by Alistair Maughan

EU Cloud Standardisation Guidelines

Jul 10, 20143 mins
Cloud ComputingIT Leadership

In January 2013 I wrote about the EU’s cunning plan to “unleash the potential of cloud computing in Europe” by regulating it.

One of the first tangible steps in that process has just been unveiled to a waiting world. The Cloud Select Industry Group set up by the European Commission has published its Cloud Service Level Agreement Standardisation Guidelines.

One of the Commission’s key actions in its 2012 Communication was to promote safe and fair cloud contracts. The Commission believes that the development of model terms and service levels in the cloud sector is an important issue affecting the future growth of the cloud industry in Europe.

The new guidelines are intended to help business-to-business users of cloud solutions to ensure that key elements are included in plain language in contracts they make with cloud providers. The recommendations seek to have the cloud industry standardise aspects of SLA offerings.

At one level, the Standardisation Guidelines will be useful for cloud users because they provide a standardised vocabulary and terminology by which the metrics that underpin cloud services are described.  The guidelines set out a series of service level objectives covering aspects of: performance; security; data management; and personal data protection.

If a business is looking to understand and implement the key objectives typically required from a relationship with a cloud services provider, the standardisation guidelines provide a helpful starting point, although the guidelines don’t indicate the level at which specific metrics should be measured and they stop short of clear thresholds.  So, for example, the guidelines describe an approach to defining availability/uptime – but there is no stated thresholds as to what level of availability ought to be good, bad or indifferent in the cloud market.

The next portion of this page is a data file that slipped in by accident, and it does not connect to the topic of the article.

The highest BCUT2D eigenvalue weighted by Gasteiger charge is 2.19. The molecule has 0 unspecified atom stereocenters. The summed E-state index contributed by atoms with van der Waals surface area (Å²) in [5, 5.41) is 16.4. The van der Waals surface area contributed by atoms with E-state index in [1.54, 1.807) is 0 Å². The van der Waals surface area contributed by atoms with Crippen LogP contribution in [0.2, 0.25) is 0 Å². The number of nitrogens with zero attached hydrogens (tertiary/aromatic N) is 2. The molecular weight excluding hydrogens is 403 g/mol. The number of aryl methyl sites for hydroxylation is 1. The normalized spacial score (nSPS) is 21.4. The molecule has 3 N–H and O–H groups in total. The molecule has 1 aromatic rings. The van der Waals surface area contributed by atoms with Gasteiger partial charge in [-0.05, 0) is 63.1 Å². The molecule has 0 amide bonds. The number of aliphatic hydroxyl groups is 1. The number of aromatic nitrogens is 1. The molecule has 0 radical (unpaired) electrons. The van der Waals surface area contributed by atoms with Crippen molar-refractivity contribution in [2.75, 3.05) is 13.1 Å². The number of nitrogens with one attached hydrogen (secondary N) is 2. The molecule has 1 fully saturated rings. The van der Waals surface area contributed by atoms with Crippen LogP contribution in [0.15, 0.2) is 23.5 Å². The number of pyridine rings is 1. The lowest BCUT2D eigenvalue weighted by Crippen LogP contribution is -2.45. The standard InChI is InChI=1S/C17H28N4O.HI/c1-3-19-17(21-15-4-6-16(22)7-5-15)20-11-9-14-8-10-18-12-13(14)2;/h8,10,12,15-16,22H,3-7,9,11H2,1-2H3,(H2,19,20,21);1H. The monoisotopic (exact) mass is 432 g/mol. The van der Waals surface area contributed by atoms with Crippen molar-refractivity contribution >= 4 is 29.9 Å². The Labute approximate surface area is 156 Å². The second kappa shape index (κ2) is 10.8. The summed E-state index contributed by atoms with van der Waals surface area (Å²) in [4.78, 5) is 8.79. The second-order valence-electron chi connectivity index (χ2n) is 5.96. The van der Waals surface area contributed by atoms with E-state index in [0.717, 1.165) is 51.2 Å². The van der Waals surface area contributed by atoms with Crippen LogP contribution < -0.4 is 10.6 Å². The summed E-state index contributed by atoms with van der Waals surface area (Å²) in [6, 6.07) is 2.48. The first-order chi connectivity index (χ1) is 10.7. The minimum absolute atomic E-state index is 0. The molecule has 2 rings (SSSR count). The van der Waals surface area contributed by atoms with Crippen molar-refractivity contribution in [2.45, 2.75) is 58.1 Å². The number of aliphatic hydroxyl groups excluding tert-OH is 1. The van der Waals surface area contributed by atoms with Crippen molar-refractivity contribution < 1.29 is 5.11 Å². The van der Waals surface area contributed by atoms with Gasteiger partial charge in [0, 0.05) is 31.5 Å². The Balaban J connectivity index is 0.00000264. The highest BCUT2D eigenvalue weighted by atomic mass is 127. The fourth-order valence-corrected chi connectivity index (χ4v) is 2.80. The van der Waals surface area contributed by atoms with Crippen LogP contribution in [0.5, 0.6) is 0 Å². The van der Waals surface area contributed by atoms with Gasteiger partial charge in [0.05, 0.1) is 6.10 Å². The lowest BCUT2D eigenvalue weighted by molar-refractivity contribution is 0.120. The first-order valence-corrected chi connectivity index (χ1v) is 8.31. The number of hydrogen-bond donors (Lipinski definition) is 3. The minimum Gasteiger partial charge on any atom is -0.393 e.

Also, the key variable in measuring uptime is the inclusion or exclusion of maintenance, especially scheduled maintenance; but the guidelines merely observe this issue – there’s no recommended or mandated position as to whether maintenance should be in or out of the availability metric.

There must be an open question whether the cloud industry will pay attention to these non-mandatory guidelines, or whether the guidelines represent an attempt to set a baseline when the industry itself is already much further advanced than the baseline in the development of established approaches and has no interest or relevance to the guidelines.

One problem, of course, is that the guidelines are only recommendations from the European Union. As the EU itself is quick to recognise, the initiative of which the guidelines are a part will only have a deeper impact if standardisation is done at an international level across all the key jurisdictions – and this really means by international standards such as ISO/IEC 19086.

Adoption more broadly will depend either on the guidelines imposed “top-down” by the ISO as a standard that becomes broadly accepted in the market; or broad adoption could occur “bottom-up” if the key cloud providers move to embed these guidelines into their international cloud offerings. Or, of course, the ideal answer would be a combination of both top-down and bottom-up. But much depends on the appetite of the cloud industry to adopt and apply these guidelines – without industry buy-in, the guidelines may have little practical effect.